Marketing Process Offshoring: Waiting for the Robots


Has process offshoring jumped the shark?  CIO.COM (and many other commentators) think so.


IT Robots May Mean the End of Offshore Outsourcing

The argument is a powerful one. A decade ago, Western companies embraced the labour arbitrage model (offshore = cheaper) for many of their marketing processes.  Market research, CRM database hygiene, creative design, website management, and email marketing are among the processes outsourced to vendors in India, China, Vietnam and other low-cost jurisdictions.

What’s happened since then? In a word, development. Currency fluctuations, increases in living standards, and competition for skills have eroded vendors’ cost advantages.  Labour arbitrage isn’t working the way it used to. In the future, we won’t have any offshore headcount – intelligent robots will do it all for us.  Or so they tell us.

Well, maybe (I’ve seen this movie before). But for the next few years at least, we’ll need human beings to perform process oriented marketing work, and we’ll be able to reduce costs if some of those human beings are offshore.

So, what do we do while we’re waiting for the robots? If you’re considering or just getting started on marketing offshoring, here are seven critical considerations…

        1. It’s not just about cost. Even though offshore labour costs are higher than they once were, there’s still enormous value in many offshoring projects. Why? Because when you offshore a process, you will first optimize it – documenting it in detail, and re-shaping it to run as efficiently and effectively as possible. The best offshore vendors know this, and they have skilled business analysts who will help you optimize a process before they take it over. Take advantage of their expertise.
        2. Select your processes carefully. It’s tempting to see offshoring as an easy solution for the stuff that nobody else wants to do. But simply throwing work over the transom to the offshore team is a recipe for failure — and even chaos. Instead of offshoring “work” and “deliverables,” think about end-to-end processes. What are you doing today that is repeatable, standardized, and high volume? If the work meets those criteria, chances are it’s a candidate for turning into a process – and for optimizing it offshore.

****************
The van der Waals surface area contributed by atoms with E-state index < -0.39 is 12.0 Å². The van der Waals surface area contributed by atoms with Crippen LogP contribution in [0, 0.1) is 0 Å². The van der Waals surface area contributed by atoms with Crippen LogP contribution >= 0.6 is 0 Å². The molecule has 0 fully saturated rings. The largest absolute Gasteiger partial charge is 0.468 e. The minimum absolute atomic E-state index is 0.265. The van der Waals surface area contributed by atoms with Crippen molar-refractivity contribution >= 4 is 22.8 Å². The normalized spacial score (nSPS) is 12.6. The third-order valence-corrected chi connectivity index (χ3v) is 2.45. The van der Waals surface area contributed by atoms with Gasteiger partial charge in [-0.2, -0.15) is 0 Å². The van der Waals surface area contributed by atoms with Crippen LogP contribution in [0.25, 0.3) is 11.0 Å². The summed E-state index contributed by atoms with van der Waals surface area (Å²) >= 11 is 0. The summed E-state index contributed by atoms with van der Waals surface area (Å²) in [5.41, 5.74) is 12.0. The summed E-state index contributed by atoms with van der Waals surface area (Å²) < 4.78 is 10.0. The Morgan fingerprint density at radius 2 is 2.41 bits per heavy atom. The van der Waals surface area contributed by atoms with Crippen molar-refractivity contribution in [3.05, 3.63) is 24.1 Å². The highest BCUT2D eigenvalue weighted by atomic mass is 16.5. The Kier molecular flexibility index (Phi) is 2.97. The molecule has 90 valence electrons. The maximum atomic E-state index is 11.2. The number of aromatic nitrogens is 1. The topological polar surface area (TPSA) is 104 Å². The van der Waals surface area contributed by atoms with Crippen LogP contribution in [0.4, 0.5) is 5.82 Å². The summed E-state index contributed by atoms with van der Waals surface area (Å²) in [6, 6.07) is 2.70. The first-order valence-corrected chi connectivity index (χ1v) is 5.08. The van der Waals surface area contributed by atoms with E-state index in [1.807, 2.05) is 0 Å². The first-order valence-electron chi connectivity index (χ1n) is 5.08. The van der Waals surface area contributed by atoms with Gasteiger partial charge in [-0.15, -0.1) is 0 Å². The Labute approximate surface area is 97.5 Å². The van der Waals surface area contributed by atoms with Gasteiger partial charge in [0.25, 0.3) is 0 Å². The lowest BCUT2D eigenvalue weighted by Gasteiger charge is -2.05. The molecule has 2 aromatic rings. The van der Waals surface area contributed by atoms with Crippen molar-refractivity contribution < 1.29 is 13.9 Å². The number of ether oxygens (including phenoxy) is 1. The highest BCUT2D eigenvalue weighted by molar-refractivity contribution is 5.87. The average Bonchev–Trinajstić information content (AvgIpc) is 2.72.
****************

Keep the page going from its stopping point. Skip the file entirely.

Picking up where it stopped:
3. Account for management. An offshored marketing process will never be “set and forget.” You will always need to invest time in managing the vendor relationship – meeting with account execs, assessing performance, addressing service issues, clearing up misunderstandings, training on new tools. And you’ll also need to invest real money in regular site visits – at least once per year, preferably more. It can add up fast. When calculating the ROI on your offshore processes, don’t forget to include these critical costs!
        4. Break it down. You won’t be ready to offshore a process until you’ve broken it down into its component parts. To do that, work with your offshore vendor to examine every work step that goes into a particular deliverable. Clock the time it takes your team to complete each step – then challenge the vendor to do better. By understanding your process at a very granular level, both you and your vendor will quickly highlight points of weakness and inefficiency – and find ways to do it better.
        5. Set performance standards. A Service Level Agreement (SLA) is a wonderful thing. It’s a contract between you and an offshore vendor that documents what inputs you will provide, what the vendor will deliver, to what standard, and on what timeline. It also includes consequences – the penalties that will automatically apply if a particular standard is missed. Invest in getting your service level agreement right – it will pay off in the future by removing ambiguity from discussions.
        6. Measure what’s relevant: In my experience, offshore vendors have reams of data available on their teams’ activities. And so they should – it’s their business to do so. But as an offshoring customer, my performance data requirements are focused on relevance, not volume. I need Key performance Indicators (KPIs) that line up with my business objectives and service level agreements. So, challenge your vendor to provide you with a focused dashboard of truly relevant performance metrics. Use these KPIs to set performance goals and measure progress over time.
        7. Look to the future: Yes, the robots are coming – and your vendor knows that. The best offshoring vendors are leading the way in developing robotic process automation (RPA) solutions for their clients’ needs. Talk to your vendors about this. Find out what they’re doing today, and what their RPA roadmap looks like. Work with them to challenge your current offshored process and find possible RPA candidates. If a technology-based approach seems feasible, try a low-risk pilot.

In future, robotic process automation will complement, not replace human work. It will allow marketing teams — whether onshore and offshore — to focus on creating insights and making decisions. In a great offshoring partnership, you and your vendor will collaborate continuously to find the right solutions – whether human, machine, or a combination of both.